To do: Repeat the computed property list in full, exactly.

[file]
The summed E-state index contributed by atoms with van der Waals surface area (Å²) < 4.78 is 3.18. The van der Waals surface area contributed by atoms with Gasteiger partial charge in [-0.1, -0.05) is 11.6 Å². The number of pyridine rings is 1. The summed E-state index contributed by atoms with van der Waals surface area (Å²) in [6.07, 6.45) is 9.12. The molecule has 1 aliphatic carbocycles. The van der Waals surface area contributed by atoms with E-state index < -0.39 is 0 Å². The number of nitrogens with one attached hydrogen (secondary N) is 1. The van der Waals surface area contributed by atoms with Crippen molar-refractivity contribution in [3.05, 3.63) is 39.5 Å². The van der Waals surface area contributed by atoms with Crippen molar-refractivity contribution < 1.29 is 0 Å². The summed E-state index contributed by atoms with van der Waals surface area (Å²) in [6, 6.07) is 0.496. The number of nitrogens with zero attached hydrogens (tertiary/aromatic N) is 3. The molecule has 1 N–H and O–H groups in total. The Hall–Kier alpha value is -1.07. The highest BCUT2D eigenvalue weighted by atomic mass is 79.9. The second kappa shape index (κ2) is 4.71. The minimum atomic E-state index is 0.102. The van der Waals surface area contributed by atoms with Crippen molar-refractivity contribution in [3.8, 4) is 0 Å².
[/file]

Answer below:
The summed E-state index contributed by atoms with van der Waals surface area (Å²) < 4.78 is 3.18. The van der Waals surface area contributed by atoms with Gasteiger partial charge in [-0.1, -0.05) is 11.6 Å². The number of pyridine rings is 1. The summed E-state index contributed by atoms with van der Waals surface area (Å²) in [6.07, 6.45) is 9.12. The molecule has 1 aliphatic carbocycles. The van der Waals surface area contributed by atoms with E-state index < -0.39 is 0 Å². The number of nitrogens with one attached hydrogen (secondary N) is 1. The van der Waals surface area contributed by atoms with Crippen molar-refractivity contribution in [3.05, 3.63) is 39.5 Å². The van der Waals surface area contributed by atoms with Crippen molar-refractivity contribution < 1.29 is 0 Å². The summed E-state index contributed by atoms with van der Waals surface area (Å²) in [6, 6.07) is 0.496. The number of nitrogens with zero attached hydrogens (tertiary/aromatic N) is 3. The molecule has 1 N–H and O–H groups in total. The Hall–Kier alpha value is -1.07. The highest BCUT2D eigenvalue weighted by atomic mass is 79.9. The second kappa shape index (κ2) is 4.71. The minimum atomic E-state index is 0.102. The van der Waals surface area contributed by atoms with Crippen molar-refractivity contribution in [3.8, 4) is 0 Å².